November 20th, 2013 by Associate
This time every year we count our blessings and give a little to those in need. The question is, how much? For some, it’s a means of year-end tax planning, estimating annual tax owed based on tax laws finalized timely for such decisions (key word: timely). Anyway, back to the topic at hand…It goes without saying those who make more can (should?) give more. For the past several years the incentive to give was more than just the jolly feeling received in return; there was a tax benefit to it as well. As the 2013 tax year comes to a close, so may some wallets.
The limitation on itemized deductions has been put on the back burner since Tom Cruise convinced (suckered?) Katie Holmes to marry him. Most people know this limitation as the Pease limitation, named after former Congressman Donald Pease (and by most people I mean the 10 individuals who pay attention to tax law). Essentially (and now for the fun, technical stuff), it was enacted to tax the rich by reducing the benefits received from certain itemized deductions, one of the biggest being charitable giving. Beginning in 2013, the limitation will go in affect for taxpayers with adjusted gross income of $300,000 or more for joint filers and $250,000 or more for individual filers, indexed for inflation. The limitation is calculated by reducing allowable itemized deductions by the lesser of: 1) 3% of the excess of AGI over the threshold, or 2) 80% of the amount of itemized deductions otherwise allowable for the tax year.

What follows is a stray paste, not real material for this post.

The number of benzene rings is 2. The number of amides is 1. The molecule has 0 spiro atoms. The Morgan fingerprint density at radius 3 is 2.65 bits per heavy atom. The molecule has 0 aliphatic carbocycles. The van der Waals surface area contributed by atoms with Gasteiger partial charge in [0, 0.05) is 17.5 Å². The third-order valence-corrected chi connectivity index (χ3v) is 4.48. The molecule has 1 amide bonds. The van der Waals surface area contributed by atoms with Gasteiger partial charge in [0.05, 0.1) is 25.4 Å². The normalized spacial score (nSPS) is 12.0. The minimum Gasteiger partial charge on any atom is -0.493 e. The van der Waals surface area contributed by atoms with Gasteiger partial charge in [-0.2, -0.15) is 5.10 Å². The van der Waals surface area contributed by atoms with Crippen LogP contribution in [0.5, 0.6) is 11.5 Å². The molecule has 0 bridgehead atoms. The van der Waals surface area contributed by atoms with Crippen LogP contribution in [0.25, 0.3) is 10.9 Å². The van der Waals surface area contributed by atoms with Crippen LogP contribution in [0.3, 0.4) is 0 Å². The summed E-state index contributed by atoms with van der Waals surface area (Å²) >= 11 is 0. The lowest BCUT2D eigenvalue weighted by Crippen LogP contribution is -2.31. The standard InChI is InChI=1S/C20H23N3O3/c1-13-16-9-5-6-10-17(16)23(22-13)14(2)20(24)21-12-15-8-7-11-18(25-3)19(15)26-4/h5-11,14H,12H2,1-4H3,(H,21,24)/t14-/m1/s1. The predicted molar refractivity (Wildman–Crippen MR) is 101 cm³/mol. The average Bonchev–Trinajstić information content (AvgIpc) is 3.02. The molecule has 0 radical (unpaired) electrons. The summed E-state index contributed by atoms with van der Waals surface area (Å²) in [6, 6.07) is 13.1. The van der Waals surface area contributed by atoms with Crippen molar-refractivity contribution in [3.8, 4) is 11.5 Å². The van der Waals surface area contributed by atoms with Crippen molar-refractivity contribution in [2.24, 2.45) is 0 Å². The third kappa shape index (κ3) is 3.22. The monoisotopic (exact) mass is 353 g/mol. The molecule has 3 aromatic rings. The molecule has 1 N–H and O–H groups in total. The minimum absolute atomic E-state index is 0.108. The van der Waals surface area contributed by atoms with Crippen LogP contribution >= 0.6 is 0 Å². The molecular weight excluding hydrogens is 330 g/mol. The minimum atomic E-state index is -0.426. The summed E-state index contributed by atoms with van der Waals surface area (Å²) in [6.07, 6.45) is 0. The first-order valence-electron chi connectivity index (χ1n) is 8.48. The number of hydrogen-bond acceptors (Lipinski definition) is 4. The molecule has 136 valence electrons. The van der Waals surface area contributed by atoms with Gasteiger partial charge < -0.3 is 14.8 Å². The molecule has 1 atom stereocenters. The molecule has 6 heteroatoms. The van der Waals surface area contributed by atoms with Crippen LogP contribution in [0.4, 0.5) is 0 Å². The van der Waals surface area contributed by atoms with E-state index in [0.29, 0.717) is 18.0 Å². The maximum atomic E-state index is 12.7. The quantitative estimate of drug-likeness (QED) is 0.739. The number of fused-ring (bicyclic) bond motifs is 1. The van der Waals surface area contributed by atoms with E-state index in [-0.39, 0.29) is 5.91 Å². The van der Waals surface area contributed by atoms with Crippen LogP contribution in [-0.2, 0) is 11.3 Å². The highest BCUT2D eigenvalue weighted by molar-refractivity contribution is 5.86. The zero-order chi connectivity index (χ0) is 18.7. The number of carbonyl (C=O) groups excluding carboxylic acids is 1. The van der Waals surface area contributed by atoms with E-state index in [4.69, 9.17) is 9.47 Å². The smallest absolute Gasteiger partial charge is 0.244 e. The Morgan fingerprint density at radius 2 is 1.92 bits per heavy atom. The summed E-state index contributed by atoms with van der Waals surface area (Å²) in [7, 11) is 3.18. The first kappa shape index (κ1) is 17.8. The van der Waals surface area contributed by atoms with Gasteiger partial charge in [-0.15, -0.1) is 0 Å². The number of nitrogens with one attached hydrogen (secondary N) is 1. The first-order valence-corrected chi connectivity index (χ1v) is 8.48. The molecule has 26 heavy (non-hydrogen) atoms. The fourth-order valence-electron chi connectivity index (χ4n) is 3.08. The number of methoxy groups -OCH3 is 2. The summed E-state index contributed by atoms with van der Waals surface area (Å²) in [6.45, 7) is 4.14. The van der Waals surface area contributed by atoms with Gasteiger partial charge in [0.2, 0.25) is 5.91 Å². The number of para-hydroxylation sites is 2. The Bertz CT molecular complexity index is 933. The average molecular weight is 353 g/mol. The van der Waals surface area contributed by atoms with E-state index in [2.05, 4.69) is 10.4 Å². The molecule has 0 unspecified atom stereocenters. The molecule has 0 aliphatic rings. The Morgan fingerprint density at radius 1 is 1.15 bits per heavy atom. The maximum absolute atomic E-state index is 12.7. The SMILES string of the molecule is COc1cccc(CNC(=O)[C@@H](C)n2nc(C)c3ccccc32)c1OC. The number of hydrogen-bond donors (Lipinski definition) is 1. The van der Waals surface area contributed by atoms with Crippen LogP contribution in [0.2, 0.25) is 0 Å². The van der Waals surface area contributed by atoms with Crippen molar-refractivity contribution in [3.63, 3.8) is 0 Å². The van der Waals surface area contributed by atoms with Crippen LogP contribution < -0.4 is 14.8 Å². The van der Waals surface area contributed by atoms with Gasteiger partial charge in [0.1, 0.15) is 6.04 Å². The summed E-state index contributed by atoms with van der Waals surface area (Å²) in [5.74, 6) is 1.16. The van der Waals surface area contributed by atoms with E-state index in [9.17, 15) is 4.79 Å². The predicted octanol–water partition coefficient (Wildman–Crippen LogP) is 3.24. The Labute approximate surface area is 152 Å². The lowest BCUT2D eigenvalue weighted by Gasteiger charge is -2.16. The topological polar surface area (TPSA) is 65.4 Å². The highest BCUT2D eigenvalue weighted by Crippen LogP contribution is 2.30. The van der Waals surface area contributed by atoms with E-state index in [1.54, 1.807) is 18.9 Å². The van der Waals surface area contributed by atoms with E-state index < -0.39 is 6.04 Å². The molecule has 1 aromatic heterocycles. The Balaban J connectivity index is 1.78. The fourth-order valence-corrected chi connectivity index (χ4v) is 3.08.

Does this mean you shouldn’t give? Depends on how fortunate you are. Scrooge is against it and his AGI is a problem, but it’s a personal decision, and you can’t put a price on helping the needy.